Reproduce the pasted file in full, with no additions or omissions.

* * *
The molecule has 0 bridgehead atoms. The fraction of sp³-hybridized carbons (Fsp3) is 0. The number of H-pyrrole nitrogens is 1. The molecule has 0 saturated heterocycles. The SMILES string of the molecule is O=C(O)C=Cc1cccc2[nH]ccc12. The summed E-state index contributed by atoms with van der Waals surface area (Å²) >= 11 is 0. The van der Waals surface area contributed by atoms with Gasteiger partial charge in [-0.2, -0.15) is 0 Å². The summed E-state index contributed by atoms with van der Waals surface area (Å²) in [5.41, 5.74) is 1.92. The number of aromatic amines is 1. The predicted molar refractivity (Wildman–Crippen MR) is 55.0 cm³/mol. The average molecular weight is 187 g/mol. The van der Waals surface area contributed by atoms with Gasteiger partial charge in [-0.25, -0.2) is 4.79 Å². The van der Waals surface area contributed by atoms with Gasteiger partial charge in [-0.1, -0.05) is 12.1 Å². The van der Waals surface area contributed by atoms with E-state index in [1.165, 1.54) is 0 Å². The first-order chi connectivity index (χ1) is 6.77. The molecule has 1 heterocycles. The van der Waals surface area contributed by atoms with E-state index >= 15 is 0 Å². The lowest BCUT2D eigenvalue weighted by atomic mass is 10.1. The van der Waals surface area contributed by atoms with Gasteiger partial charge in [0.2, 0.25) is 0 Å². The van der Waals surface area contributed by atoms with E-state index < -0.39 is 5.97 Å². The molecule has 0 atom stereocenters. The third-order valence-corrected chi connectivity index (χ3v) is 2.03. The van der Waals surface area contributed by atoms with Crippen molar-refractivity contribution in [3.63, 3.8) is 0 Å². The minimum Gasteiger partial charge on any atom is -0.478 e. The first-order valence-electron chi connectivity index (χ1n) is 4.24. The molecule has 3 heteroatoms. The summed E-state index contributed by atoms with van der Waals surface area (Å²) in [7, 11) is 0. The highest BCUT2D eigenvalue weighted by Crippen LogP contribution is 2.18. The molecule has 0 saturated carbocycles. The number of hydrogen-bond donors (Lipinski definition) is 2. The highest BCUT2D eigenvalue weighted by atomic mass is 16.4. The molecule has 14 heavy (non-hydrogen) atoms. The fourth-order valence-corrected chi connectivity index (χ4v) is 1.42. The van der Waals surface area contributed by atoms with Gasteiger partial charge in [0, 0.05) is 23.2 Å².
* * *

The molecule has 0 bridgehead atoms. The fraction of sp³-hybridized carbons (Fsp3) is 0. The number of H-pyrrole nitrogens is 1. The molecule has 0 saturated heterocycles. The SMILES string of the molecule is O=C(O)C=Cc1cccc2[nH]ccc12. The summed E-state index contributed by atoms with van der Waals surface area (Å²) >= 11 is 0. The van der Waals surface area contributed by atoms with Gasteiger partial charge in [-0.2, -0.15) is 0 Å². The summed E-state index contributed by atoms with van der Waals surface area (Å²) in [5.41, 5.74) is 1.92. The number of aromatic amines is 1. The predicted molar refractivity (Wildman–Crippen MR) is 55.0 cm³/mol. The average molecular weight is 187 g/mol. The van der Waals surface area contributed by atoms with Gasteiger partial charge in [-0.25, -0.2) is 4.79 Å². The van der Waals surface area contributed by atoms with Gasteiger partial charge in [-0.1, -0.05) is 12.1 Å². The van der Waals surface area contributed by atoms with E-state index in [1.165, 1.54) is 0 Å². The first-order chi connectivity index (χ1) is 6.77. The molecule has 1 heterocycles. The van der Waals surface area contributed by atoms with E-state index >= 15 is 0 Å². The lowest BCUT2D eigenvalue weighted by atomic mass is 10.1. The van der Waals surface area contributed by atoms with Gasteiger partial charge in [0.2, 0.25) is 0 Å². The van der Waals surface area contributed by atoms with E-state index < -0.39 is 5.97 Å². The molecule has 0 atom stereocenters. The third-order valence-corrected chi connectivity index (χ3v) is 2.03. The van der Waals surface area contributed by atoms with Crippen molar-refractivity contribution in [3.63, 3.8) is 0 Å². The minimum Gasteiger partial charge on any atom is -0.478 e. The first-order valence-electron chi connectivity index (χ1n) is 4.24. The molecule has 3 heteroatoms. The summed E-state index contributed by atoms with van der Waals surface area (Å²) in [7, 11) is 0. The highest BCUT2D eigenvalue weighted by Crippen LogP contribution is 2.18. The molecule has 0 saturated carbocycles. The number of hydrogen-bond donors (Lipinski definition) is 2. The highest BCUT2D eigenvalue weighted by atomic mass is 16.4. The molecule has 14 heavy (non-hydrogen) atoms. The fourth-order valence-corrected chi connectivity index (χ4v) is 1.42. The van der Waals surface area contributed by atoms with Gasteiger partial charge in [0, 0.05) is 23.2 Å².